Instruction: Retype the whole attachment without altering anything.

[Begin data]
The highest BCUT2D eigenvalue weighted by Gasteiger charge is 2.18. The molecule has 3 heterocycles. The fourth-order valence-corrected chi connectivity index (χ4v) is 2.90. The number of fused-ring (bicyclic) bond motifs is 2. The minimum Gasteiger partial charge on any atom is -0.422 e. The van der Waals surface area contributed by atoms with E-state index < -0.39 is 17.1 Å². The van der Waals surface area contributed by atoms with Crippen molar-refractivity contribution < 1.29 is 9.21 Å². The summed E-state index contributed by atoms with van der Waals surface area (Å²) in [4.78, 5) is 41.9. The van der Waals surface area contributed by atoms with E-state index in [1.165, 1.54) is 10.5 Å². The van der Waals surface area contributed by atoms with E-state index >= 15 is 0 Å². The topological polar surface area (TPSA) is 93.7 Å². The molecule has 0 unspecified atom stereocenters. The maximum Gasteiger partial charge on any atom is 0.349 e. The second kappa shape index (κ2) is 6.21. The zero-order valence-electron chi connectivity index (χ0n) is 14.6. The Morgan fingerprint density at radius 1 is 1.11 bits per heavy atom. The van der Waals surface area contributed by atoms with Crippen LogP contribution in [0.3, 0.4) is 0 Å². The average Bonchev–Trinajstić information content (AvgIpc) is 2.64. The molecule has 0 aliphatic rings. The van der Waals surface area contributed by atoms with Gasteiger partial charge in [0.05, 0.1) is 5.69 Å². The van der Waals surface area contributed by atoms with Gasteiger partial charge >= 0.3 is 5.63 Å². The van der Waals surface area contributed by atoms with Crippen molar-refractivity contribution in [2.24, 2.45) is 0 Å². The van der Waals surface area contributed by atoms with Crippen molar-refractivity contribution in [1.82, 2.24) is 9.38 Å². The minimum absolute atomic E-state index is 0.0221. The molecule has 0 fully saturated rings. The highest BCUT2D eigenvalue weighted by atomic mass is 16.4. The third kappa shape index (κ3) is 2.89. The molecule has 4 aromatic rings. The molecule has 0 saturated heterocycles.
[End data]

The highest BCUT2D eigenvalue weighted by Gasteiger charge is 2.18. The molecule has 3 heterocycles. The fourth-order valence-corrected chi connectivity index (χ4v) is 2.90. The number of fused-ring (bicyclic) bond motifs is 2. The minimum Gasteiger partial charge on any atom is -0.422 e. The van der Waals surface area contributed by atoms with E-state index < -0.39 is 17.1 Å². The van der Waals surface area contributed by atoms with Crippen molar-refractivity contribution < 1.29 is 9.21 Å². The summed E-state index contributed by atoms with van der Waals surface area (Å²) in [4.78, 5) is 41.9. The van der Waals surface area contributed by atoms with E-state index in [1.165, 1.54) is 10.5 Å². The van der Waals surface area contributed by atoms with E-state index >= 15 is 0 Å². The topological polar surface area (TPSA) is 93.7 Å². The molecule has 0 unspecified atom stereocenters. The maximum Gasteiger partial charge on any atom is 0.349 e. The second kappa shape index (κ2) is 6.21. The zero-order valence-electron chi connectivity index (χ0n) is 14.6. The Morgan fingerprint density at radius 1 is 1.11 bits per heavy atom. The van der Waals surface area contributed by atoms with Crippen LogP contribution in [0.3, 0.4) is 0 Å². The average Bonchev–Trinajstić information content (AvgIpc) is 2.64. The molecule has 0 aliphatic rings. The van der Waals surface area contributed by atoms with Gasteiger partial charge in [0.05, 0.1) is 5.69 Å². The van der Waals surface area contributed by atoms with Gasteiger partial charge >= 0.3 is 5.63 Å². The van der Waals surface area contributed by atoms with Crippen molar-refractivity contribution in [2.24, 2.45) is 0 Å². The van der Waals surface area contributed by atoms with Crippen molar-refractivity contribution in [1.82, 2.24) is 9.38 Å². The minimum absolute atomic E-state index is 0.0221. The molecule has 0 fully saturated rings. The highest BCUT2D eigenvalue weighted by atomic mass is 16.4. The third kappa shape index (κ3) is 2.89. The molecule has 4 aromatic rings. The molecule has 0 saturated heterocycles.